Friday, May 01, 2009

Real Incremental Build - Part 4 – Compare Assemblies using ILDASM

Part 1 – for motivation.
Part 2 – Plan for getting only new/updated files.
Part 3 – Out of the box Incremental build with Team Build.

In last part we succeed getting only new/updated files except binaries which were regenerated also no actual change was made to their code – because some reference in their dependency tree was changed.

We want only real updated assemblies.

Again, the trivial solution doesn’t work:

If you try to compare each assembly with its equivalent in the original build you’ll find that each time you build a project, the assembly is different! (even if no code was changed)

Here comes ILDASM (MSIL Disassembler) to the rescue.

This tool takes and assembly (either DLL or EXE) and can create a text file containing all structure and actual IL code of the file.

If you compare 2 disassembled files which should be identical you’ll probably see the following different lines:

  1. Time-date stamp
    This parameter is regenerated each time – so it will be different every time.
  2. MVID
    This is a generated GUID – Regenerated each time.
  3. .ver
    Lines with .ver arr declarations of the specific version of referenced assemblies.
    Those lines would be changed if some referenced assemblies has changed their versioning.
    This happens due to the use of * in the AssemblyVersion attribute in AssemblyInfo.cs
    You need to decide whether this is a breaking change from your point of view – or not.
    In my case – we don’t work with Signed DLLs, and I don’t mind what is the specific version. 
  4. PrivateImplementationDetails

    I don’t know for sure what that means, but from my experience it changed without any real change happened.

    Those lines happen to be changed.

So here the actual process:

  1. You iterate through all the remaining files.
  2. If the file’s extension is either .dll or .exe – you run ILDASM on this file, . Those are the parameters I used, but to tell the truth – I haven’t investigate them much:

    ildasm.exe  assemblyFileName /OUT=out.txt  /ALL /RAWEH  /SOURCE /LINENUM /CAVERBAL /NOBAR /UTF8 /TYPELIST

    Run it second time for the original assembly file too.
  3. Compare the 2 output files (I just iterate through the lines in both files) and ignore the changes which have been described above. (Time-date stamp, MVID, etc.)

    I would jump to the next line which doesn’t contain “WARNING:” in case I meet such a line.
    This is because I have seen cases were only one of the assemblies contained such a line, and then it will break you comparison if you not jump to the next valid line.
  4. If the files are equal – delete the assembly from the drop location.

The result of this procedure is: Diff package containing only new/updated files

Easy it was, wasn’t it?

Real Incremental Build - Part 3 – Out of the box with Team Build

See Part 1 – for motivation.
See Part 2 – Plan for getting only new/updated files.

Ok, so how do we actually perform our plan?

We will write an application which does the following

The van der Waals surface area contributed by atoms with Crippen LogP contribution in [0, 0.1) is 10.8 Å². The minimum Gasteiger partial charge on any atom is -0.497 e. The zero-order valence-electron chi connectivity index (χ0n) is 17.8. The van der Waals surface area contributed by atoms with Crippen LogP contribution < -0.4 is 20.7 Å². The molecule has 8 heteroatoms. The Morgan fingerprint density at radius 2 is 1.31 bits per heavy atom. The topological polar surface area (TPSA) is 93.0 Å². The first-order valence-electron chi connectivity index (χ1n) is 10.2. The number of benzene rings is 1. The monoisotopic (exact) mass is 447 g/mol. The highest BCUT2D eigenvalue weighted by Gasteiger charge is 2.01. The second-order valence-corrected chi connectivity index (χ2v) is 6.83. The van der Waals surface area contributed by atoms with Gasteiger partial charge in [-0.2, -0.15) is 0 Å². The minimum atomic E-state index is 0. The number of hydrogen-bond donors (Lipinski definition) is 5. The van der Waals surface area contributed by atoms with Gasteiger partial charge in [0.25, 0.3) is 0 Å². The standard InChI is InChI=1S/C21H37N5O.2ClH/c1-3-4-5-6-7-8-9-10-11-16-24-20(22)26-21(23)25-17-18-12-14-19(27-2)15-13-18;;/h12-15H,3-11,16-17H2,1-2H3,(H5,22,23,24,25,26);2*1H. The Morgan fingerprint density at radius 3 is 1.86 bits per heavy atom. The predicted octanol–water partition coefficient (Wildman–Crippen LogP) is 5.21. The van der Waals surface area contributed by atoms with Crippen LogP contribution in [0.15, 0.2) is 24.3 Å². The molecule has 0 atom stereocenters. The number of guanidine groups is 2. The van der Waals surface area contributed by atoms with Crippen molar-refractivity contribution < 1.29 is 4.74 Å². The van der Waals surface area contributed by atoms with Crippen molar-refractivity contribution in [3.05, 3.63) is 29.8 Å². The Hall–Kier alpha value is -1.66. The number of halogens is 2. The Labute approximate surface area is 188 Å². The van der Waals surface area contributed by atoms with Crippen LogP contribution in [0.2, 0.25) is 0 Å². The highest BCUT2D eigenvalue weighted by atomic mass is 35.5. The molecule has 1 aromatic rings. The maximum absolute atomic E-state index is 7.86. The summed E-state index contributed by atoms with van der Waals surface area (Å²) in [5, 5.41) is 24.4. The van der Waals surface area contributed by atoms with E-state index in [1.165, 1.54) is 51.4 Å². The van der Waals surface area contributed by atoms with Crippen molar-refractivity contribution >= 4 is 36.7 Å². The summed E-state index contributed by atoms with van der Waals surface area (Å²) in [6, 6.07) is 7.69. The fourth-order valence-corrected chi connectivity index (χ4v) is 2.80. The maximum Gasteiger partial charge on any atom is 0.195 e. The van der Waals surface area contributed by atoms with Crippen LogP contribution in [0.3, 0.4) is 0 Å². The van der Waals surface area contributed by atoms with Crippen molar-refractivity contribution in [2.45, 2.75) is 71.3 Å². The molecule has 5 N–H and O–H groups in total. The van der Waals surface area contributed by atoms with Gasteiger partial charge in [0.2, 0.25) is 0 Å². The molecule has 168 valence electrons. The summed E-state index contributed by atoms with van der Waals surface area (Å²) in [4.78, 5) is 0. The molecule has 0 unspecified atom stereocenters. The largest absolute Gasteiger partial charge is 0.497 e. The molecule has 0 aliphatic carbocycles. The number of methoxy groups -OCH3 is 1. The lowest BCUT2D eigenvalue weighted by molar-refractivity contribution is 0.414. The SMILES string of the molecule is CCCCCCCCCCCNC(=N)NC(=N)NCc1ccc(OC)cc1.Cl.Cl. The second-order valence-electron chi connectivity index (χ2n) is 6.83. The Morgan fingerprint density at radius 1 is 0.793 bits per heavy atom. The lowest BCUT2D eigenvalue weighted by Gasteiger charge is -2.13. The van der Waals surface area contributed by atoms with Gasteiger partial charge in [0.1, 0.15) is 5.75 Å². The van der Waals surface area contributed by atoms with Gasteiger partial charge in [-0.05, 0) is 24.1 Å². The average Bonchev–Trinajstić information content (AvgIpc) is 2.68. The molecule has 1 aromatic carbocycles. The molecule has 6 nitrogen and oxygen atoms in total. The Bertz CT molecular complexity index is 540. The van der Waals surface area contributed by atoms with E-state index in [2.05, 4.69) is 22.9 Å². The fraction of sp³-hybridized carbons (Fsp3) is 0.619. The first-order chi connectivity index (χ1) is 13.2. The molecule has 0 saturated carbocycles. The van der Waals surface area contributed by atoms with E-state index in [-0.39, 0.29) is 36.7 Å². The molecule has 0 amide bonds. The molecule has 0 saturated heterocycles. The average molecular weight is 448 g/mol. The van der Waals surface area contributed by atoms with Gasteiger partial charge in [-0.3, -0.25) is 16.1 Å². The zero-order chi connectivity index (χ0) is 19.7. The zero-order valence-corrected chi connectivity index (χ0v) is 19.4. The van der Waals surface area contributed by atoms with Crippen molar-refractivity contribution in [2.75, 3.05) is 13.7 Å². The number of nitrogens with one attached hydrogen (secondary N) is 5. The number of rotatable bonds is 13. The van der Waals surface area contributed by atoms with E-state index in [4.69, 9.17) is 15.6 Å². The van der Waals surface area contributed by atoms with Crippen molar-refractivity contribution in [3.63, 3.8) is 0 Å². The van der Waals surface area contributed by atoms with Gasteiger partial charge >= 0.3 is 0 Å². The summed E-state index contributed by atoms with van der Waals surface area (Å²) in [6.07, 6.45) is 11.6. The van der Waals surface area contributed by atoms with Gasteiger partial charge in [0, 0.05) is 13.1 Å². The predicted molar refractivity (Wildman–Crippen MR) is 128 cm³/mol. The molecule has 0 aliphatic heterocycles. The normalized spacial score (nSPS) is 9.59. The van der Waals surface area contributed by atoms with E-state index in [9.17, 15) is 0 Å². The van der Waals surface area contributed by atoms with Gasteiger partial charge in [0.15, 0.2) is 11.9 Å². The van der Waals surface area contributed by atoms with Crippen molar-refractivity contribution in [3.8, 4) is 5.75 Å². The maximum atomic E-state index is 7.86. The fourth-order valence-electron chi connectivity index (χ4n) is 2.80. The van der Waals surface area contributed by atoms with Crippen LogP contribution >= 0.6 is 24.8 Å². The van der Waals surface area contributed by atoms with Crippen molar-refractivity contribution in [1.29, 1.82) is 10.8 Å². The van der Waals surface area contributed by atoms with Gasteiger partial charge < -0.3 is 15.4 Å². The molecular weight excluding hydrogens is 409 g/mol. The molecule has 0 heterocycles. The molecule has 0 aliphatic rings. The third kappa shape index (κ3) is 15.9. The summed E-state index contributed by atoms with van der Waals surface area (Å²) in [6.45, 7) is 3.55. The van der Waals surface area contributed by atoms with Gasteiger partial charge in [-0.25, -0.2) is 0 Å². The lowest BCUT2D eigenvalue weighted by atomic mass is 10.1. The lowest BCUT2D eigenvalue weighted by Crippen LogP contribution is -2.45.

1. Run Build with the original source:

    See Building a Specific Version with Team Build 2008.
    to put here the bottom line – add the following parameter to the command-line arguments:
    /p:GetVersion=version (where version can be C### – which means – Changeset number ###)

    for doing this programmatically, use IBuildServer.GetBuildDefinition(teamProject, name) and call CreateBuildRequest.

    The following line sets the command line to get the version you want:
    BuildRequest.CommandLineArguments = "/p:GetVersion=" + OriginalVersionSpec;

    Call QueueBuild(BuildRequest) to actually start the build. 
  2. Wait till the build ends:

    You can create a Timer and check the build status each time - QueuedBuild.Status
    You’ll need to refresh the build object – using - QueuedBuild.Refresh() before.
    Save the finish time for later use.
  3. Get changes only:

    This is the actual incremental build (all previous steps were preparations).
    You do this the same way like the build before (with the /p:GetVersion).
    But this time, you add another parameter: IncrementalBuild

    The full parameter string will look like this: (see the semicolon separator) 

    "/p:IncrementalBuild=true;GetVersion=" + CurrentVersionSpec
  4. Rebuild:

    Queue this build as well, and again wait for it to finish.
  5. Delete old files:

    Iterate through all files recursively in the drop location of the incremental build.
    Delete all files with LastWriteTime older than the finish time of the original build.

So now it seems we have what we wanted.

In the Drop location of the incremental build – only newer files will remain.
All files which weren't changed (or executables which weren’t regenerated due to no code change) – were deleted – leaving new/updated files only.

Or is it?

If you’ll look at the results – you’ll see lots of binaries (DLLs and EXEs) which shouldn’t be there.
No code change was done in their projects.
So why are they here?

Because at least one of their references assemblies has changed…

So we succeed partially:
All file types except assemblies – we have updated files only.
Assemblies – we have all files which had a change somewhere in their dependency tree.

Back to square one?

Solution in part 4...